As commendable as are Marvel’s efforts to establish a movie universe akin to the comic book one, the company’s endeavor is showing some precariousness. Marvel may be overextending itself trying to integrate characters in a cohesive timeline. Each one of its movies carries a level of junk to establish connections and continuity, a strategy that never felt as forced and clunky as it does in Thor: The Dark World.
This is not to say the Thor sequel is a bad movie. In fact, it’s tremendously entertaining. It has several plot lines running at the same time that for the most part blend nicely. But the forced references to events featured in the Avengers movie as well as the presence (or absence) of pivotal characters stop the film on its tracks. More problematic is the table setting for the next Marvel film and an upcoming episode of Agents of S.H.I.E.L.D. Sure, Thor: The Dark World is a standalone affair, but you can foresee there will be a time this won’t be the norm.
The Dark World is mostly set in Asgard. Thor (Chris Hemsworth) and his fellow warriors have brought peace to the last of the nine realms. Alas, the harmony is short-lived: Some vicious creatures known as the dark elves have awakened and are bent on destroying the universe. Their weapon of choice is a primordial substance of enormous destructive power known as aether, which somehow has landed inside Thor’s love interest, Jane Foster (Natalie Portman).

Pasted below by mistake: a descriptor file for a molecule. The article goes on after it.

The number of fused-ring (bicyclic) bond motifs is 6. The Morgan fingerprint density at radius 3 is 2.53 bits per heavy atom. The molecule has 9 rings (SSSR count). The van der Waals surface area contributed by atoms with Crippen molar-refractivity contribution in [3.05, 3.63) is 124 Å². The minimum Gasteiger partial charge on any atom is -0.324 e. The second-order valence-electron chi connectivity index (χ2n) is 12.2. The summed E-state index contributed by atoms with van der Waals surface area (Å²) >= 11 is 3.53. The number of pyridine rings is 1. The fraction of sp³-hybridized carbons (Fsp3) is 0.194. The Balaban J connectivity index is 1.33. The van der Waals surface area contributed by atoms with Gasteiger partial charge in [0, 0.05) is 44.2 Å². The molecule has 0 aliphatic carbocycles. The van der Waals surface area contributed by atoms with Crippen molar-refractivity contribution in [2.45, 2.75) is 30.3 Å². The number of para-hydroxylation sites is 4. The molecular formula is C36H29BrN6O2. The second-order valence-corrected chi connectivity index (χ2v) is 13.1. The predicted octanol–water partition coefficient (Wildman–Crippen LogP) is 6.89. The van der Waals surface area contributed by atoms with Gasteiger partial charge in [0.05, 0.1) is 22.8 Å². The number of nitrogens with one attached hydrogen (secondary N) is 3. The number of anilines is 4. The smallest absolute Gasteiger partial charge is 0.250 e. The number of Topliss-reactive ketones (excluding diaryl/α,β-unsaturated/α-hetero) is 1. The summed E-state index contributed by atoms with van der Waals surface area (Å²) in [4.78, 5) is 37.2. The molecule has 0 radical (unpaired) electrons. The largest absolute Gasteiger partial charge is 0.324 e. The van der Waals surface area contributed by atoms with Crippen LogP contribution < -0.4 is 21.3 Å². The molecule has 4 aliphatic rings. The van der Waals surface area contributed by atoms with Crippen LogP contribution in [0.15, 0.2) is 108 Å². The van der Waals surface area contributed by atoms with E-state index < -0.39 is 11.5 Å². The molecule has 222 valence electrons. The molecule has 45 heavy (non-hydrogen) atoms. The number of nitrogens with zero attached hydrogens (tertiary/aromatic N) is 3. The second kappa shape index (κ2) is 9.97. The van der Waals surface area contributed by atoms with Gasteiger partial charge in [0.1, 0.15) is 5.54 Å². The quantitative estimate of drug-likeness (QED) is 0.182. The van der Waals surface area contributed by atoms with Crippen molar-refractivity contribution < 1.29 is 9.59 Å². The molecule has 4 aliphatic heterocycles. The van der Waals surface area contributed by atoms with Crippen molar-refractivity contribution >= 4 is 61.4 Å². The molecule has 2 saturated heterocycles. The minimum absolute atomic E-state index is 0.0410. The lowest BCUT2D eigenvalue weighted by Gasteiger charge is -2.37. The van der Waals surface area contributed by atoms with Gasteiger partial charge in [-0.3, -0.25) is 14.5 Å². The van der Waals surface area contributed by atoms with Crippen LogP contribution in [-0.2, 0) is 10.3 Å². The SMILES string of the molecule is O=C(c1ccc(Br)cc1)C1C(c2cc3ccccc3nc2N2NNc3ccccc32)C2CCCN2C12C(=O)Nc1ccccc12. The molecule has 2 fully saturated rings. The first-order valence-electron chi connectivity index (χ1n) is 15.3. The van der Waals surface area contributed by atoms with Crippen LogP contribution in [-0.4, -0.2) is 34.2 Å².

As vague as their motivations are, the elves do some serious damage. Enough to inspire Thor to get Loki (Tom Hiddleston) out of captivity. The princes of Asgard may be a better match against the invaders, but their (reasonable) distrust for each other makes the whole enterprise a highly volatile affair.
Director Alan Taylor, a Game of Thrones veteran, caters to the geek fandom far more than any of the previous helmers to take on Marvel properties. Deep cuts from the comic mythology make their way into the film confidently, assuming audiences have developed a degree of sophistication after oh-so-many superhero romps.
Even though Chris Hemsworth is increasingly comfortable as the demigod and Natalie Portman brings more to the table than a pretty face, they are no match to Tom Hiddleston as Loki. The bitter, scheming Loki steals every scene he is in, as the audience still has no idea how much trust to place in the character. I can’t be the only one hoping for a Loki movie.
Problem is, next to Loki, the dark elves and their leader Malekith seem like a bunch of simple malcontents. Christopher Eccleston (Doctor Who number nine) does his darndest to seem threatening, but without motivation, it just comes out as a bully. The absence of a strong villain reverberates through the entire film, as well as Kat Dennings’ flagrant comic relief role. Dennings is often great, but here her one-note character is more obnoxious than funny.
Towards the end, Thor: The Dark World loses its nerve and brings back the action to Earth, in spite of the superb action set pieces in Asgard. How many times can Marvel use the same stakes? “Earth is in danger!” “Oh, it must be Thursday.” Three hammered prairie dogs.
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